Intermarket correlations have something to do with the connection that every asset has with one or more other assets. It isn’t really as hard as it sounds, and the correlations could be easily understood. Let’s start the discussion!
Gold and AUD/USD
The first thing you have to remember is that the relationship between the gold and USD is inverse in manner. That means that if the gold appreciates in value, the dollar plummets down. If the dollar, on the other hand, sees a good day, the gold feels down and out.
The idea behind such phenomenon is that economic unrests and uncertainties usually compel investorsto ditch their dollar holdings and turn to gold for safe haven, since the precious metal retains its shine and intrinsic value.
However, while this principle holds true for most USD cases, it doesn’t really apply to the AUD/USD currency pair. The dynamics have already changed.
For many investors, having dollar holdings feels reassuring. That means that investors will still fall back on the dollar during economic troubles. Sometimes the opposite occurs when they see signs of growth in the economy.
At present, Australia ranks as the third biggest gold producer in the whole world. It whips out an easy $5 billion worth of precious yellow metal every year.
There’s a positive correlation between the gold and AUD/USD currency pair. That means that when the gold increases in value, so does the AUD/USD. And when the gold stands down, so does the AUD/USD.
Bond Yields and Currency Movements
A bond refers to the debt that an entity issues when it needs somebody to lend it some money for some purposes. Governments, municipalities, and international companies can all issue bonds. Bear in mind that these entities need huge amounts of money to operate, which means the often need to borrow some funds from banks and individuals.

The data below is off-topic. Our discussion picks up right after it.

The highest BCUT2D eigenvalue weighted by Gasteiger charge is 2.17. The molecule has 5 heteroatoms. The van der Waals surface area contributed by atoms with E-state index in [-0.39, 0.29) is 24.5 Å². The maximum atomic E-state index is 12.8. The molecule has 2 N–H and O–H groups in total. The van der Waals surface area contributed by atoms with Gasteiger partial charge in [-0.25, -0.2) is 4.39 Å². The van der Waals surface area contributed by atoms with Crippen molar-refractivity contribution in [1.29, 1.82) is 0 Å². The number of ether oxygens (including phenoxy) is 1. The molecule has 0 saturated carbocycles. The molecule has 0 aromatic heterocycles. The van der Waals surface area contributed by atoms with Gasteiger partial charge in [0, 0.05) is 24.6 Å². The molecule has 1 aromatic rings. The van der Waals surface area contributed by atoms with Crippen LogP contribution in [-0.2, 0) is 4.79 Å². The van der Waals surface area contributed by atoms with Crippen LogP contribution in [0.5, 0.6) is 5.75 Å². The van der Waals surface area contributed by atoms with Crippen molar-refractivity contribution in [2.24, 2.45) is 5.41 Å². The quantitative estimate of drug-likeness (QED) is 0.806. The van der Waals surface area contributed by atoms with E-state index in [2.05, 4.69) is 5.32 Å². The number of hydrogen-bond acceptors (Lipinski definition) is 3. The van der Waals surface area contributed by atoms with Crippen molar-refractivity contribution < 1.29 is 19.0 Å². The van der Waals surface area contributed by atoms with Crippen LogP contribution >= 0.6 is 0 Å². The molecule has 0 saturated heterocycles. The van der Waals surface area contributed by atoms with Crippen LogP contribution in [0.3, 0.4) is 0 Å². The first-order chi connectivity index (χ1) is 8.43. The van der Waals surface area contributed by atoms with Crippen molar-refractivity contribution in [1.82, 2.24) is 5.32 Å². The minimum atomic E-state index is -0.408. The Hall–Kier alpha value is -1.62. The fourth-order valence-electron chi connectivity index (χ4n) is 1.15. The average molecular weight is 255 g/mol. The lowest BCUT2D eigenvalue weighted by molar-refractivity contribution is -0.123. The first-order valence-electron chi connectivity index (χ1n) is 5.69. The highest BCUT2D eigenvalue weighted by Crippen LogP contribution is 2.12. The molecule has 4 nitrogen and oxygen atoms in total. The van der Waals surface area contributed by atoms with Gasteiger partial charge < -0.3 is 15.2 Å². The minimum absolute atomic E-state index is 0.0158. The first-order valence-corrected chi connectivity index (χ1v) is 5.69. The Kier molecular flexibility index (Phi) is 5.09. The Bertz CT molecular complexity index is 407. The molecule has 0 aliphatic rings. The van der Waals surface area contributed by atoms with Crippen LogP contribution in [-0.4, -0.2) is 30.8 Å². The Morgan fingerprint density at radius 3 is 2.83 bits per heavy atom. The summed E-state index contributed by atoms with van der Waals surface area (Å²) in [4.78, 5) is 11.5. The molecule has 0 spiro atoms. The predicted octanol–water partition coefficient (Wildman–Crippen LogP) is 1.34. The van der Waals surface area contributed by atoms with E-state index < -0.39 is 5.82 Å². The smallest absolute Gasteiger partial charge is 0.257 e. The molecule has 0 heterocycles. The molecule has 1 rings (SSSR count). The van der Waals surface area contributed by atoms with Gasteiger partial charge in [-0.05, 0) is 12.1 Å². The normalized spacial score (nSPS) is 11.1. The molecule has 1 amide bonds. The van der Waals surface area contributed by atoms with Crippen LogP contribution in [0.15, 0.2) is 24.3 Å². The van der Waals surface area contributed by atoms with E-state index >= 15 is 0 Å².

Bonds differ from stocks in a way that bonds have their maturity term. If you have a bond from a company, you receive a principal, which is the money you lent, with a specific rate of return or bond yield, which refers to the interest paid to you as a bondholder.
Bond yields can serve as a great indicator of the stock market’s strength. This then reflects the demand for the US dollar.
How does that happen?
The demand for bonds usually rises when investors become too worried about their stock investments, pushing them to invest to switch to bonds. This drives bond prices higher. And since bond prices are inversely correlated with bond yields, bond yields go down.
As more and more investors move away from stocks and other risky investments, the increasing demand for US bonds and US dollar pushes the prices higher.
Government bond yields are used as indicators of the overall trajectory of a country’s interest rates and expectations. For instance, if you’re in the United States, you’re probably going to pay much attention to the 10-year Treasury note. A soaring yield would be dollar bullish, while a slumping yield would be dollar bearish.